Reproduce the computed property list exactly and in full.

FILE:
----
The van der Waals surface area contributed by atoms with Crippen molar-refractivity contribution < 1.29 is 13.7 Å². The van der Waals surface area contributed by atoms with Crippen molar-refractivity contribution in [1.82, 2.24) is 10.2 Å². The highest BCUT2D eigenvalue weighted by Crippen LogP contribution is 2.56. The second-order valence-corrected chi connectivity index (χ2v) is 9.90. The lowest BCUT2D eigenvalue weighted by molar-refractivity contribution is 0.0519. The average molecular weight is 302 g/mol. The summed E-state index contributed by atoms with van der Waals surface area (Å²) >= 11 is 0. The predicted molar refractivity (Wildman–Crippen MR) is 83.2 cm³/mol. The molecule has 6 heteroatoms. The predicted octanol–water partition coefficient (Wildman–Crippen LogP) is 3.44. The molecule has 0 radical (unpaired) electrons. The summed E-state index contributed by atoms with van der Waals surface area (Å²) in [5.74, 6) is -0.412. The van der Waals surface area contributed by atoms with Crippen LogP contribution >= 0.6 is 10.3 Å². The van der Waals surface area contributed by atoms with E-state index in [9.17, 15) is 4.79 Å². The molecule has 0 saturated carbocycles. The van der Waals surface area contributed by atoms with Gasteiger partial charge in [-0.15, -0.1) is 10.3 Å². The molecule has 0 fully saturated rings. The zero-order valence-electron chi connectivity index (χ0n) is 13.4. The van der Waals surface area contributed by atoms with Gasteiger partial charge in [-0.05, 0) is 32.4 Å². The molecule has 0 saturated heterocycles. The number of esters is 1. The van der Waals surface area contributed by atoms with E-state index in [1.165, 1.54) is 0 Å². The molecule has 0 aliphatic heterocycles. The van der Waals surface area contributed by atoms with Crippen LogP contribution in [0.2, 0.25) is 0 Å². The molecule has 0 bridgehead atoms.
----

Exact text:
The van der Waals surface area contributed by atoms with Crippen molar-refractivity contribution < 1.29 is 13.7 Å². The van der Waals surface area contributed by atoms with Crippen molar-refractivity contribution in [1.82, 2.24) is 10.2 Å². The highest BCUT2D eigenvalue weighted by Crippen LogP contribution is 2.56. The second-order valence-corrected chi connectivity index (χ2v) is 9.90. The lowest BCUT2D eigenvalue weighted by molar-refractivity contribution is 0.0519. The average molecular weight is 302 g/mol. The summed E-state index contributed by atoms with van der Waals surface area (Å²) >= 11 is 0. The predicted molar refractivity (Wildman–Crippen MR) is 83.2 cm³/mol. The molecule has 6 heteroatoms. The predicted octanol–water partition coefficient (Wildman–Crippen LogP) is 3.44. The molecule has 0 radical (unpaired) electrons. The summed E-state index contributed by atoms with van der Waals surface area (Å²) in [5.74, 6) is -0.412. The van der Waals surface area contributed by atoms with Crippen LogP contribution >= 0.6 is 10.3 Å². The van der Waals surface area contributed by atoms with E-state index in [9.17, 15) is 4.79 Å². The molecule has 0 saturated carbocycles. The van der Waals surface area contributed by atoms with Gasteiger partial charge in [-0.15, -0.1) is 10.3 Å². The molecule has 0 fully saturated rings. The zero-order valence-electron chi connectivity index (χ0n) is 13.4. The van der Waals surface area contributed by atoms with Gasteiger partial charge in [-0.05, 0) is 32.4 Å². The molecule has 0 saturated heterocycles. The number of esters is 1. The van der Waals surface area contributed by atoms with E-state index in [1.165, 1.54) is 0 Å². The molecule has 0 aliphatic heterocycles. The van der Waals surface area contributed by atoms with Crippen LogP contribution in [0.2, 0.25) is 0 Å². The molecule has 0 bridgehead atoms.